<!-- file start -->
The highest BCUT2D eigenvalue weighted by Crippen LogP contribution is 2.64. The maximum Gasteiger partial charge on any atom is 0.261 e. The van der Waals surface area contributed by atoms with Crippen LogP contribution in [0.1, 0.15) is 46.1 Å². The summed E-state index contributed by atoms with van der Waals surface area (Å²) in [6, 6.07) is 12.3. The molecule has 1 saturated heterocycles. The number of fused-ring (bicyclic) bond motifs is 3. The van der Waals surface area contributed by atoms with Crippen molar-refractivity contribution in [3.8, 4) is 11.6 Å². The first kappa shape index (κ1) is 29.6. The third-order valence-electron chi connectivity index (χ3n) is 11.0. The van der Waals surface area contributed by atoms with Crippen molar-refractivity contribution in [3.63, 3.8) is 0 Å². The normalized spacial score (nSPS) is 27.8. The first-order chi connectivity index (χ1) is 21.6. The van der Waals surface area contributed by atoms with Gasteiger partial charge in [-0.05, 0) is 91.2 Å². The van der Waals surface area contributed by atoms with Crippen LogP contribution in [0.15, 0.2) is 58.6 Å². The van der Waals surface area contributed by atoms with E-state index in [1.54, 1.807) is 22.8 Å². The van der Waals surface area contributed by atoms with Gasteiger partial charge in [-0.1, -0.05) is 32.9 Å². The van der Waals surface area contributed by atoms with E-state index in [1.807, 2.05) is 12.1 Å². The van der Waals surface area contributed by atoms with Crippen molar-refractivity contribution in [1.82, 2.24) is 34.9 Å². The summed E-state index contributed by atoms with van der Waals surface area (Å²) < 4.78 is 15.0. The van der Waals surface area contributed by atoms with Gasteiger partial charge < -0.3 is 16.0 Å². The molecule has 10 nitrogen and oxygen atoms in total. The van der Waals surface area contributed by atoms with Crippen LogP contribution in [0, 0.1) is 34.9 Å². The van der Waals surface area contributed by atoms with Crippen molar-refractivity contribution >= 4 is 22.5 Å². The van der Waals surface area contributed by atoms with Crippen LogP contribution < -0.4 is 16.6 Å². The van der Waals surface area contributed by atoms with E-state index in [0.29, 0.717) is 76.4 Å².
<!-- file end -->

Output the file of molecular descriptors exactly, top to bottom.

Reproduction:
The highest BCUT2D eigenvalue weighted by Crippen LogP contribution is 2.64. The maximum Gasteiger partial charge on any atom is 0.261 e. The van der Waals surface area contributed by atoms with Crippen LogP contribution in [0.1, 0.15) is 46.1 Å². The summed E-state index contributed by atoms with van der Waals surface area (Å²) in [6, 6.07) is 12.3. The molecule has 1 saturated heterocycles. The number of fused-ring (bicyclic) bond motifs is 3. The van der Waals surface area contributed by atoms with Crippen molar-refractivity contribution in [3.8, 4) is 11.6 Å². The first kappa shape index (κ1) is 29.6. The third-order valence-electron chi connectivity index (χ3n) is 11.0. The van der Waals surface area contributed by atoms with Crippen molar-refractivity contribution in [3.63, 3.8) is 0 Å². The normalized spacial score (nSPS) is 27.8. The first-order chi connectivity index (χ1) is 21.6. The van der Waals surface area contributed by atoms with Gasteiger partial charge in [-0.05, 0) is 91.2 Å². The van der Waals surface area contributed by atoms with Crippen LogP contribution in [0.15, 0.2) is 58.6 Å². The van der Waals surface area contributed by atoms with E-state index in [1.54, 1.807) is 22.8 Å². The van der Waals surface area contributed by atoms with Gasteiger partial charge in [-0.1, -0.05) is 32.9 Å². The van der Waals surface area contributed by atoms with E-state index in [1.807, 2.05) is 12.1 Å². The van der Waals surface area contributed by atoms with Crippen molar-refractivity contribution in [1.82, 2.24) is 34.9 Å². The summed E-state index contributed by atoms with van der Waals surface area (Å²) < 4.78 is 15.0. The van der Waals surface area contributed by atoms with Gasteiger partial charge < -0.3 is 16.0 Å². The molecule has 10 nitrogen and oxygen atoms in total. The van der Waals surface area contributed by atoms with Crippen LogP contribution in [0, 0.1) is 34.9 Å². The van der Waals surface area contributed by atoms with Crippen molar-refractivity contribution >= 4 is 22.5 Å². The van der Waals surface area contributed by atoms with Crippen LogP contribution < -0.4 is 16.6 Å². The van der Waals surface area contributed by atoms with E-state index in [0.29, 0.717) is 76.4 Å².